A carver chair is a dining chair with arms, also called an elbow chair. They are usually made in pairs as a part of a suite of dining chairs. Presumably they got their name from the fact that the master of the house would sit in one at the head of the table while carving the joint. Carver chairs are always larger in size, both height and width, than the equivalent side chair. A 'long' set of dining chairs that includes two carver chairs will always command a considerable price premium over a set of side chairs of the same number. Be aware that sometimes side chairs have had arms added at a later date to create carvers. In this case the giveaway is that the dimensions of the carver chairs will be the same as side chairs.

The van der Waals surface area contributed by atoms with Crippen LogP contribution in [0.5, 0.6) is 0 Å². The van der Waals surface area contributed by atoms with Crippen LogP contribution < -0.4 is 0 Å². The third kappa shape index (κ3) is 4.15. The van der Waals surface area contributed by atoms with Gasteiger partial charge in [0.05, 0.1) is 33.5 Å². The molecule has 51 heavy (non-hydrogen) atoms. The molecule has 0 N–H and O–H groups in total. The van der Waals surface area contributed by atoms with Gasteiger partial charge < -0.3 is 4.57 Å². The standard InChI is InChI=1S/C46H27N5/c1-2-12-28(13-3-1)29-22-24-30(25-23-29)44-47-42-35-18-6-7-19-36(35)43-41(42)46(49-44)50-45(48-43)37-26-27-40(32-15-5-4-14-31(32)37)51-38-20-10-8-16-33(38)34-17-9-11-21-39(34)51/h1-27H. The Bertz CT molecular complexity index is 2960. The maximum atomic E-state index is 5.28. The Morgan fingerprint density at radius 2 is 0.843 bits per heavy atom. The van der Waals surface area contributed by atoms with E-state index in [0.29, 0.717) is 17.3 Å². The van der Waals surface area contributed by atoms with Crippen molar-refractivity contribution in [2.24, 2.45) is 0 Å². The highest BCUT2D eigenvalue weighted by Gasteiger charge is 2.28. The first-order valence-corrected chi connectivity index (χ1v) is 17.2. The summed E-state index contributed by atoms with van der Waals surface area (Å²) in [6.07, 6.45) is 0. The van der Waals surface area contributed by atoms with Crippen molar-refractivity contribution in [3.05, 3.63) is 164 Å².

An important pair of George II carved giltwood library chairs, each with serpentine crest to back above padded arms and seat, elaborately carved with accanthus leaves and coin motifs throughout, supported by cabriole legs with similar decoration and uphols
A mahogany Hepplewhite style shield back carver. Relief carved and pierced to the back with delicate neoclassical forms, having curved arm rails to a leather covered shaped stuffover seat above tapering legs with spade feet United by an 'H' form an
A mahogany Regency revival occasional chair, mid 20th century, the carver with a shaped square back and three slender pierced splats, sweeping arm rests to reeded supports, a stuffover seat and raised on slender reeded legs to small toupie feet; upholstere
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